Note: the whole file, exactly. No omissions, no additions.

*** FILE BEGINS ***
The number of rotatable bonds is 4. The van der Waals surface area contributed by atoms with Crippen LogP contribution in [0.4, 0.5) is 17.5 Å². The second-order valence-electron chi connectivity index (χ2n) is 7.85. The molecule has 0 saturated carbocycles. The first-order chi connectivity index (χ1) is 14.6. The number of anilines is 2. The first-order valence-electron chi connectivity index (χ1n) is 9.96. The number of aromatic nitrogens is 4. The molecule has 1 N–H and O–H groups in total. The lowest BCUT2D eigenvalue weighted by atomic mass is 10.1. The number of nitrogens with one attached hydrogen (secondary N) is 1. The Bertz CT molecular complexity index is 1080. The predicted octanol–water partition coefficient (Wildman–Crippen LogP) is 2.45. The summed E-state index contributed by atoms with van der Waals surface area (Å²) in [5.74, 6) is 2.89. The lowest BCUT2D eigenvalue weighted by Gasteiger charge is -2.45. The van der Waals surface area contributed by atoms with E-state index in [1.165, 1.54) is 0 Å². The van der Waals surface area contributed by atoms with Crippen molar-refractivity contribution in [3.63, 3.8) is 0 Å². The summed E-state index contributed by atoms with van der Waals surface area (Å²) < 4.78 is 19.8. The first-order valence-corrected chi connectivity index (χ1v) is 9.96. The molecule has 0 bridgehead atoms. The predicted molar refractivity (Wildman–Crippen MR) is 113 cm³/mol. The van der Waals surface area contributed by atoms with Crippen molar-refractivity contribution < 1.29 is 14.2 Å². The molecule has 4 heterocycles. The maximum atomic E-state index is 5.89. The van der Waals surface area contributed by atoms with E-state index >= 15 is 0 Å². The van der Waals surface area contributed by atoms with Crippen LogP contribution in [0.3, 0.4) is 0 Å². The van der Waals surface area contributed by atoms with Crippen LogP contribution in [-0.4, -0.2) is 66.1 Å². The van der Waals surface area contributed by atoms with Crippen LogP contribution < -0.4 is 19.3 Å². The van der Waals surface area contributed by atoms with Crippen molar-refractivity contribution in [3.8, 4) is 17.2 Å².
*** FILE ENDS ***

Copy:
The number of rotatable bonds is 4. The van der Waals surface area contributed by atoms with Crippen LogP contribution in [0.4, 0.5) is 17.5 Å². The second-order valence-electron chi connectivity index (χ2n) is 7.85. The molecule has 0 saturated carbocycles. The first-order chi connectivity index (χ1) is 14.6. The number of anilines is 2. The first-order valence-electron chi connectivity index (χ1n) is 9.96. The number of aromatic nitrogens is 4. The molecule has 1 N–H and O–H groups in total. The lowest BCUT2D eigenvalue weighted by atomic mass is 10.1. The number of nitrogens with one attached hydrogen (secondary N) is 1. The Bertz CT molecular complexity index is 1080. The predicted octanol–water partition coefficient (Wildman–Crippen LogP) is 2.45. The summed E-state index contributed by atoms with van der Waals surface area (Å²) in [5.74, 6) is 2.89. The lowest BCUT2D eigenvalue weighted by Gasteiger charge is -2.45. The van der Waals surface area contributed by atoms with E-state index in [1.165, 1.54) is 0 Å². The van der Waals surface area contributed by atoms with Crippen molar-refractivity contribution in [3.63, 3.8) is 0 Å². The summed E-state index contributed by atoms with van der Waals surface area (Å²) < 4.78 is 19.8. The first-order valence-corrected chi connectivity index (χ1v) is 9.96. The molecule has 0 bridgehead atoms. The predicted molar refractivity (Wildman–Crippen MR) is 113 cm³/mol. The van der Waals surface area contributed by atoms with Crippen molar-refractivity contribution < 1.29 is 14.2 Å². The molecule has 4 heterocycles. The maximum atomic E-state index is 5.89. The van der Waals surface area contributed by atoms with E-state index >= 15 is 0 Å². The van der Waals surface area contributed by atoms with Crippen LogP contribution in [0.3, 0.4) is 0 Å². The van der Waals surface area contributed by atoms with Crippen LogP contribution in [-0.4, -0.2) is 66.1 Å². The van der Waals surface area contributed by atoms with Crippen LogP contribution < -0.4 is 19.3 Å². The van der Waals surface area contributed by atoms with Crippen molar-refractivity contribution in [3.8, 4) is 17.2 Å².